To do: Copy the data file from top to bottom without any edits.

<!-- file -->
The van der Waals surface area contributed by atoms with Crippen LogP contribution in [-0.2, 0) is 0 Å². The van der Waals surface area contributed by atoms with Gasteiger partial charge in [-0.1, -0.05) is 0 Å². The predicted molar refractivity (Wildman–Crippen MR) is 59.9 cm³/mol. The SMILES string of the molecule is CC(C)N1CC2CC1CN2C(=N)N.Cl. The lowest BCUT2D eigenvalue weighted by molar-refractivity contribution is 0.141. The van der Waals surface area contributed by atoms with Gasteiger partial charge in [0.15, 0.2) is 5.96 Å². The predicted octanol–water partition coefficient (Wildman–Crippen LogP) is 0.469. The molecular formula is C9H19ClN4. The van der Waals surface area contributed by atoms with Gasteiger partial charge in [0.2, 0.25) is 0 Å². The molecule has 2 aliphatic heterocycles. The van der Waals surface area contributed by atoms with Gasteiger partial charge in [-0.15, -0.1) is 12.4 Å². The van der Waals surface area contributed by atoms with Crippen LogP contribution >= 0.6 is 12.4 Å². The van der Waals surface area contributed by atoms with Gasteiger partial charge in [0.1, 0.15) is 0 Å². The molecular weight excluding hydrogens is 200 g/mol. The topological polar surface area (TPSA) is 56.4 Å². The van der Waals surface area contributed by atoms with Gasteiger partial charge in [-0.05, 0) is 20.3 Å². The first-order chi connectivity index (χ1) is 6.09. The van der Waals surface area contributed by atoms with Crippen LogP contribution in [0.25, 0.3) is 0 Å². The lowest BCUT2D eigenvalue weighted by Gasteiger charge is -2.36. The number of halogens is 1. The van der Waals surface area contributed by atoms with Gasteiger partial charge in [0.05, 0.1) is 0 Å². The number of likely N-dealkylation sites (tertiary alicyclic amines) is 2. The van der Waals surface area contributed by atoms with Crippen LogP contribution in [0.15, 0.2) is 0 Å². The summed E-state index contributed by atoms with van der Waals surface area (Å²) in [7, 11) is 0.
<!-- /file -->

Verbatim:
The van der Waals surface area contributed by atoms with Crippen LogP contribution in [-0.2, 0) is 0 Å². The van der Waals surface area contributed by atoms with Gasteiger partial charge in [-0.1, -0.05) is 0 Å². The predicted molar refractivity (Wildman–Crippen MR) is 59.9 cm³/mol. The SMILES string of the molecule is CC(C)N1CC2CC1CN2C(=N)N.Cl. The lowest BCUT2D eigenvalue weighted by molar-refractivity contribution is 0.141. The van der Waals surface area contributed by atoms with Gasteiger partial charge in [0.15, 0.2) is 5.96 Å². The predicted octanol–water partition coefficient (Wildman–Crippen LogP) is 0.469. The molecular formula is C9H19ClN4. The van der Waals surface area contributed by atoms with Gasteiger partial charge in [0.2, 0.25) is 0 Å². The molecule has 2 aliphatic heterocycles. The van der Waals surface area contributed by atoms with Gasteiger partial charge in [-0.15, -0.1) is 12.4 Å². The van der Waals surface area contributed by atoms with Crippen LogP contribution >= 0.6 is 12.4 Å². The van der Waals surface area contributed by atoms with Gasteiger partial charge in [0.1, 0.15) is 0 Å². The molecular weight excluding hydrogens is 200 g/mol. The topological polar surface area (TPSA) is 56.4 Å². The van der Waals surface area contributed by atoms with Gasteiger partial charge in [-0.05, 0) is 20.3 Å². The first-order chi connectivity index (χ1) is 6.09. The van der Waals surface area contributed by atoms with Crippen LogP contribution in [0.25, 0.3) is 0 Å². The lowest BCUT2D eigenvalue weighted by Gasteiger charge is -2.36. The number of halogens is 1. The van der Waals surface area contributed by atoms with Gasteiger partial charge in [0.05, 0.1) is 0 Å². The number of likely N-dealkylation sites (tertiary alicyclic amines) is 2. The van der Waals surface area contributed by atoms with Crippen LogP contribution in [0.15, 0.2) is 0 Å². The summed E-state index contributed by atoms with van der Waals surface area (Å²) in [7, 11) is 0.